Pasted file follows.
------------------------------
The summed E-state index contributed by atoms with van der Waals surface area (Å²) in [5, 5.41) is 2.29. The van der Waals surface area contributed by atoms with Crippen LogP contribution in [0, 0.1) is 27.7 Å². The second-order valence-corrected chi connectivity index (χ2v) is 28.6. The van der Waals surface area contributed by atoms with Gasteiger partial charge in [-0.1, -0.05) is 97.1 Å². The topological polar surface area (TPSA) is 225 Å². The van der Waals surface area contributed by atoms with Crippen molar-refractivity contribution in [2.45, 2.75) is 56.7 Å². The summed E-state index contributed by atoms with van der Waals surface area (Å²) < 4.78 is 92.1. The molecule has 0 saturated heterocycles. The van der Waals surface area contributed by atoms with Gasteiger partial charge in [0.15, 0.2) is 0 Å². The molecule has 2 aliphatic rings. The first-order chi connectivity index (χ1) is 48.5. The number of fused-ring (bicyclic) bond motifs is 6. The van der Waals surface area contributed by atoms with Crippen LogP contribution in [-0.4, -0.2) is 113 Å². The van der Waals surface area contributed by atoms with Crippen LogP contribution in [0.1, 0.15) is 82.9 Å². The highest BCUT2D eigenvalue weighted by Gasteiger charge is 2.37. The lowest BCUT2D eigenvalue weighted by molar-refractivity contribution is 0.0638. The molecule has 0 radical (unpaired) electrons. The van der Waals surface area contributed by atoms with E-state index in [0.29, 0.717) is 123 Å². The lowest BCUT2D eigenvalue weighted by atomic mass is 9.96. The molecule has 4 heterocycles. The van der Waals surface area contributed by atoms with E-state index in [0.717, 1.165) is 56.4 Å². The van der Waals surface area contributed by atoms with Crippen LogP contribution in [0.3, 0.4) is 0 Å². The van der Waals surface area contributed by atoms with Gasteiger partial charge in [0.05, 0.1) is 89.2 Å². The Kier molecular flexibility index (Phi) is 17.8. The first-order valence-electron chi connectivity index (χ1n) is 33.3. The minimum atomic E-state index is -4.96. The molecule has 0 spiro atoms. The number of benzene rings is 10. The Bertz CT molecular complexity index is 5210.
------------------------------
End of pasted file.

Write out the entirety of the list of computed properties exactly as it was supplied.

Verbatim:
The summed E-state index contributed by atoms with van der Waals surface area (Å²) in [5, 5.41) is 2.29. The van der Waals surface area contributed by atoms with Crippen LogP contribution in [0, 0.1) is 27.7 Å². The second-order valence-corrected chi connectivity index (χ2v) is 28.6. The van der Waals surface area contributed by atoms with Gasteiger partial charge in [-0.1, -0.05) is 97.1 Å². The topological polar surface area (TPSA) is 225 Å². The van der Waals surface area contributed by atoms with Crippen molar-refractivity contribution in [2.45, 2.75) is 56.7 Å². The summed E-state index contributed by atoms with van der Waals surface area (Å²) < 4.78 is 92.1. The molecule has 0 saturated heterocycles. The van der Waals surface area contributed by atoms with Gasteiger partial charge in [0.15, 0.2) is 0 Å². The molecule has 2 aliphatic rings. The first-order chi connectivity index (χ1) is 48.5. The number of fused-ring (bicyclic) bond motifs is 6. The van der Waals surface area contributed by atoms with Crippen LogP contribution in [-0.4, -0.2) is 113 Å². The van der Waals surface area contributed by atoms with Crippen LogP contribution in [0.1, 0.15) is 82.9 Å². The highest BCUT2D eigenvalue weighted by Gasteiger charge is 2.37. The lowest BCUT2D eigenvalue weighted by molar-refractivity contribution is 0.0638. The molecule has 0 radical (unpaired) electrons. The van der Waals surface area contributed by atoms with E-state index in [0.29, 0.717) is 123 Å². The lowest BCUT2D eigenvalue weighted by atomic mass is 9.96. The molecule has 4 heterocycles. The van der Waals surface area contributed by atoms with E-state index in [0.717, 1.165) is 56.4 Å². The van der Waals surface area contributed by atoms with Crippen LogP contribution in [0.3, 0.4) is 0 Å². The van der Waals surface area contributed by atoms with Gasteiger partial charge in [0.05, 0.1) is 89.2 Å². The Kier molecular flexibility index (Phi) is 17.8. The first-order valence-electron chi connectivity index (χ1n) is 33.3. The minimum atomic E-state index is -4.96. The molecule has 0 spiro atoms. The number of benzene rings is 10. The Bertz CT molecular complexity index is 5210.